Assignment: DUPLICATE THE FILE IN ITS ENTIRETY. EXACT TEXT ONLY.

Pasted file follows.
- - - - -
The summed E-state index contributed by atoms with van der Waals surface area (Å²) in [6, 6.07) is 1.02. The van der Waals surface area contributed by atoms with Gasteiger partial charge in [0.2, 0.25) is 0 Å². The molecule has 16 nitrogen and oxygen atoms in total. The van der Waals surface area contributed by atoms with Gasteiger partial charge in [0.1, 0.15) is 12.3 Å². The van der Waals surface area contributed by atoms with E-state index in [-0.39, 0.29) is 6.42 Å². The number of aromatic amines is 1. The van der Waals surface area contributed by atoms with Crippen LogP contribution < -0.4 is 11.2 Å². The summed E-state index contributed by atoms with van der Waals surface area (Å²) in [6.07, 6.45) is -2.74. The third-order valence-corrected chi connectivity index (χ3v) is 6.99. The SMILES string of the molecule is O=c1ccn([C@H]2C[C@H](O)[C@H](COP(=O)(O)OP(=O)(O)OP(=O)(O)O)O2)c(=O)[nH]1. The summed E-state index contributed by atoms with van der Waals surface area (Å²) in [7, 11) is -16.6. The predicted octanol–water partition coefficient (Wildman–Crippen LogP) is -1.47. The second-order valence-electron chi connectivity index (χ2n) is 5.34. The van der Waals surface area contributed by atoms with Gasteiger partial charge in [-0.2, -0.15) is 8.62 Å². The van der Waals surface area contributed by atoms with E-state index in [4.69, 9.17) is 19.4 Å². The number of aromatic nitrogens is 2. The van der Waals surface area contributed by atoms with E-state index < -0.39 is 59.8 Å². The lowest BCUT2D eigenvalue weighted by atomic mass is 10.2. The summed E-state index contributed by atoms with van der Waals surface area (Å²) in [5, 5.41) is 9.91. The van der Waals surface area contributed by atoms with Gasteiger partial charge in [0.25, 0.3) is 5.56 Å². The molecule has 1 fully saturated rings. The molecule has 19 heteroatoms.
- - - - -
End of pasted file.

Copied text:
The summed E-state index contributed by atoms with van der Waals surface area (Å²) in [6, 6.07) is 1.02. The van der Waals surface area contributed by atoms with Gasteiger partial charge in [0.2, 0.25) is 0 Å². The molecule has 16 nitrogen and oxygen atoms in total. The van der Waals surface area contributed by atoms with Gasteiger partial charge in [0.1, 0.15) is 12.3 Å². The van der Waals surface area contributed by atoms with E-state index in [-0.39, 0.29) is 6.42 Å². The number of aromatic amines is 1. The van der Waals surface area contributed by atoms with Crippen LogP contribution < -0.4 is 11.2 Å². The summed E-state index contributed by atoms with van der Waals surface area (Å²) in [6.07, 6.45) is -2.74. The third-order valence-corrected chi connectivity index (χ3v) is 6.99. The SMILES string of the molecule is O=c1ccn([C@H]2C[C@H](O)[C@H](COP(=O)(O)OP(=O)(O)OP(=O)(O)O)O2)c(=O)[nH]1. The summed E-state index contributed by atoms with van der Waals surface area (Å²) in [7, 11) is -16.6. The predicted octanol–water partition coefficient (Wildman–Crippen LogP) is -1.47. The second-order valence-electron chi connectivity index (χ2n) is 5.34. The van der Waals surface area contributed by atoms with Gasteiger partial charge in [-0.2, -0.15) is 8.62 Å². The van der Waals surface area contributed by atoms with E-state index in [4.69, 9.17) is 19.4 Å². The number of aromatic nitrogens is 2. The van der Waals surface area contributed by atoms with E-state index < -0.39 is 59.8 Å². The lowest BCUT2D eigenvalue weighted by atomic mass is 10.2. The summed E-state index contributed by atoms with van der Waals surface area (Å²) in [5, 5.41) is 9.91. The van der Waals surface area contributed by atoms with Gasteiger partial charge in [0.25, 0.3) is 5.56 Å². The molecule has 1 fully saturated rings. The molecule has 19 heteroatoms.